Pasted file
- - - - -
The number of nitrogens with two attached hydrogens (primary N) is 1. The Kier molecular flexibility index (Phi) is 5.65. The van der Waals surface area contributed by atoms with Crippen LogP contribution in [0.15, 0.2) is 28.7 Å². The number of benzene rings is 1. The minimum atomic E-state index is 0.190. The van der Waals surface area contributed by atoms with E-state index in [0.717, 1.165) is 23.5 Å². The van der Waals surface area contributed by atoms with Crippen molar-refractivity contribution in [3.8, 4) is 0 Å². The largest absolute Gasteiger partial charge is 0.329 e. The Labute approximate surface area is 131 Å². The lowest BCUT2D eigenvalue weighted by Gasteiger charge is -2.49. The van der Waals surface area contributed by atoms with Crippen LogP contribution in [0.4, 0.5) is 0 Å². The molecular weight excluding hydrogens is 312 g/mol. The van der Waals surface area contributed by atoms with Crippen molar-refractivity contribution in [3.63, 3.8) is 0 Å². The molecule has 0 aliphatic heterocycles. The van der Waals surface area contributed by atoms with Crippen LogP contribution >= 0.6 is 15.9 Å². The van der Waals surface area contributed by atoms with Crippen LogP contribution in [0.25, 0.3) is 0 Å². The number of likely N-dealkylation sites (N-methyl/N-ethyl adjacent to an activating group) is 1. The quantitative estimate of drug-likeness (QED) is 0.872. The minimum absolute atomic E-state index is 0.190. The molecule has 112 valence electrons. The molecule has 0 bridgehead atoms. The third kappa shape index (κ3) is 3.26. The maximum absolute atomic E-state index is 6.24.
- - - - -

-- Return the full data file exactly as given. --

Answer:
The number of nitrogens with two attached hydrogens (primary N) is 1. The Kier molecular flexibility index (Phi) is 5.65. The van der Waals surface area contributed by atoms with Crippen LogP contribution in [0.15, 0.2) is 28.7 Å². The number of benzene rings is 1. The minimum atomic E-state index is 0.190. The van der Waals surface area contributed by atoms with E-state index in [0.717, 1.165) is 23.5 Å². The van der Waals surface area contributed by atoms with Crippen molar-refractivity contribution in [3.8, 4) is 0 Å². The largest absolute Gasteiger partial charge is 0.329 e. The Labute approximate surface area is 131 Å². The lowest BCUT2D eigenvalue weighted by Gasteiger charge is -2.49. The van der Waals surface area contributed by atoms with Crippen LogP contribution in [0.4, 0.5) is 0 Å². The molecular weight excluding hydrogens is 312 g/mol. The van der Waals surface area contributed by atoms with Crippen molar-refractivity contribution in [3.63, 3.8) is 0 Å². The molecule has 0 aliphatic heterocycles. The van der Waals surface area contributed by atoms with Crippen LogP contribution >= 0.6 is 15.9 Å². The van der Waals surface area contributed by atoms with Crippen LogP contribution in [0.25, 0.3) is 0 Å². The number of likely N-dealkylation sites (N-methyl/N-ethyl adjacent to an activating group) is 1. The quantitative estimate of drug-likeness (QED) is 0.872. The minimum absolute atomic E-state index is 0.190. The molecule has 112 valence electrons. The molecule has 0 bridgehead atoms. The third kappa shape index (κ3) is 3.26. The maximum absolute atomic E-state index is 6.24.